Offline Paul S.

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Re: unusual style of Reg. No.
« Reply #16 on: November 13, 2010, 05:45:55 PM »
uhmmmm.....not entirely successful I regret to say, but conclusive in the main.   Nightmare of a journey, and registration not for the feint hearted - however, acquired the readers ticket, and ordered up the box file showing the 'Representations' covering the Registration No. in question.      And there indeed are photographs of the correct bowl  -  not a glass bowl, but a metal example, used presumably for the patent record and to acquire the Reg. No.       But this is where it went wrong for me.     In the 'Representations' boxes there are pictures only, no data (I hadn't realized this)  -  and these files showed photos/drawings/blueprints only, and as this time period has consecutive Nos. for a variety of materials, I found myself looking at pics. of shopping bags, fire guards, a sorbo rubber (wired) toy monkey, cardboard boxes, and new designs for an eight armed bungie cord thingy.      I can say that the Reg. No. shown on my page is in a format without a 'dot' in the middle  -  and I can confirm that it is British and was registered first in 1950.           Unfortunately, the wait time for each box file about 45 minutes, and my wife by this time was utterly fed up with waiting around, so I had to abandon calling up the 'Registrations Data' box for this period, and so came away without completing the quest i.e. the name of the commercial owner of this particular Registration No.    I guess this is where is pays to be single, or have a like minded partner >:D
Anyway, probably won't get back for a week or two, but will nail it in the end  -  and appreciate the very generous help from the staff at the National Archives. :sun:


Offline Bernard C

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Re: unusual style of Reg. No.
« Reply #17 on: November 14, 2010, 12:13:28 AM »
Paul — My congratulations.   Well done.  :hiclp: :hiclp: :hiclp:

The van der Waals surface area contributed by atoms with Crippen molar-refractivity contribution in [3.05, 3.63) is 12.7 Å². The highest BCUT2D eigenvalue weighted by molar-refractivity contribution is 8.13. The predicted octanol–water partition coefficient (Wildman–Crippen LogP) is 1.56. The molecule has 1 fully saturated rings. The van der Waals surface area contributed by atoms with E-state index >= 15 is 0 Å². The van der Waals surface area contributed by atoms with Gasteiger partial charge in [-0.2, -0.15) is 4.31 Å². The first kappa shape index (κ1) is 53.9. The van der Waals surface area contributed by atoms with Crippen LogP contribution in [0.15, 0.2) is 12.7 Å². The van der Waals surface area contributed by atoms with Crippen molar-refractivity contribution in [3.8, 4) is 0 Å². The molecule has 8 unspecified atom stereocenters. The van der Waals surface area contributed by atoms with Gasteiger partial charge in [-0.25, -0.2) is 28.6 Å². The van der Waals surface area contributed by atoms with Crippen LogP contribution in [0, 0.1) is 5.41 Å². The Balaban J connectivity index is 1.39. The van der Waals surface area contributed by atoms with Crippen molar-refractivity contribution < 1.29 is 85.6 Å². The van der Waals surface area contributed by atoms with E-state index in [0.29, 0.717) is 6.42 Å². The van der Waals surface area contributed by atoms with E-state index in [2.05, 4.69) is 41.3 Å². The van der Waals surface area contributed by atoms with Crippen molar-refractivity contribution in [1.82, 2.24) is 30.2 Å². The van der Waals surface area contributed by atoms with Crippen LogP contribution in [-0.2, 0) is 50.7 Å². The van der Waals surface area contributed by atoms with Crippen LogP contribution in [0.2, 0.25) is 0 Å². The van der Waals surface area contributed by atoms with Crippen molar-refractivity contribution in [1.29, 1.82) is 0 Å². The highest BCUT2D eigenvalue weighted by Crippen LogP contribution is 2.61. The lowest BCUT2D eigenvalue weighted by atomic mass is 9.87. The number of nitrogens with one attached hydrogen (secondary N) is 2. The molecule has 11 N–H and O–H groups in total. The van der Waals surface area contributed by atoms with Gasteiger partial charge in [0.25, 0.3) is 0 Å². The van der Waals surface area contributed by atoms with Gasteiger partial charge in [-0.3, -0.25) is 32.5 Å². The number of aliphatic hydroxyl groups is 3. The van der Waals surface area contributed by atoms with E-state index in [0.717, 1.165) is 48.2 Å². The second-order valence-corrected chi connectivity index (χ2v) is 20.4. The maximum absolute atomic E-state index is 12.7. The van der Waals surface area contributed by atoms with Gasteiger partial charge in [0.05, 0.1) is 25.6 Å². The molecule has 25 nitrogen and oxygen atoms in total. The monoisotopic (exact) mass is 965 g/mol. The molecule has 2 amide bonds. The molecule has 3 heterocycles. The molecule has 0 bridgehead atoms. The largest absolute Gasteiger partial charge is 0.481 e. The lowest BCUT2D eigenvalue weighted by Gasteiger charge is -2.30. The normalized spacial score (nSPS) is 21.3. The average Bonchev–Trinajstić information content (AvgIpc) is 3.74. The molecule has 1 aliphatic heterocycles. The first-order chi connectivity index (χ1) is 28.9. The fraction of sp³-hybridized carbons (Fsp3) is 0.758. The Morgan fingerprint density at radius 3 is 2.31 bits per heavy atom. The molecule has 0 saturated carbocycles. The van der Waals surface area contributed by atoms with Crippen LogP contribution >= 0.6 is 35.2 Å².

Bernard C.  8)
Text and Images Copyright 200414 Bernard Cavalot


Offline Paul S.

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Re: unusual style of Reg. No.
« Reply #18 on: December 04, 2010, 04:42:07 PM »
revisited Kew today - requested three boxes of data (which if you have a Reader's Ticket you can do from home prior to arrival) - these are then available on arrival, and saves a 45 minute wait.
Anyway, now have sufficient information to finish the id for this bowl.
There is definitely no gap with 'dot' in the text in the Registrations Data files - so guess we may never know why the bowl was made with one, and the following is the exact wording on the page for this Registered No.
""Date of Application            18/10/50
Date of Registration             18/10/50
Certificate of Registration Issued         16/8/51
Item is registered as a Salad Bowl.
Name and address of Proprietor:
Henry Dresel Ltd.,
332 Cricklewood Lane,
London  NW2
and it appears to be saying   Copyright Expired 18/10/55""

I have tried searching for Henry Dresel Ltd., but no luck...........anyone else aware of this name, although doubtless not the maker and probably just an wholesaler or  distributor.  Perhaps imported from the Continent even.   Anyway, matter resolved for the time being, and now must move on to something else.      So I don't get to have the triflle after all - just a boring salad. ;)                                       
     






     


Offline neilh

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Re: unusual style of Reg. No.
« Reply #19 on: December 05, 2010, 07:00:51 PM »
Henry Dresel Ltd was a wholesale glass importer which liquidated in the early 1970s (source - London Gazette)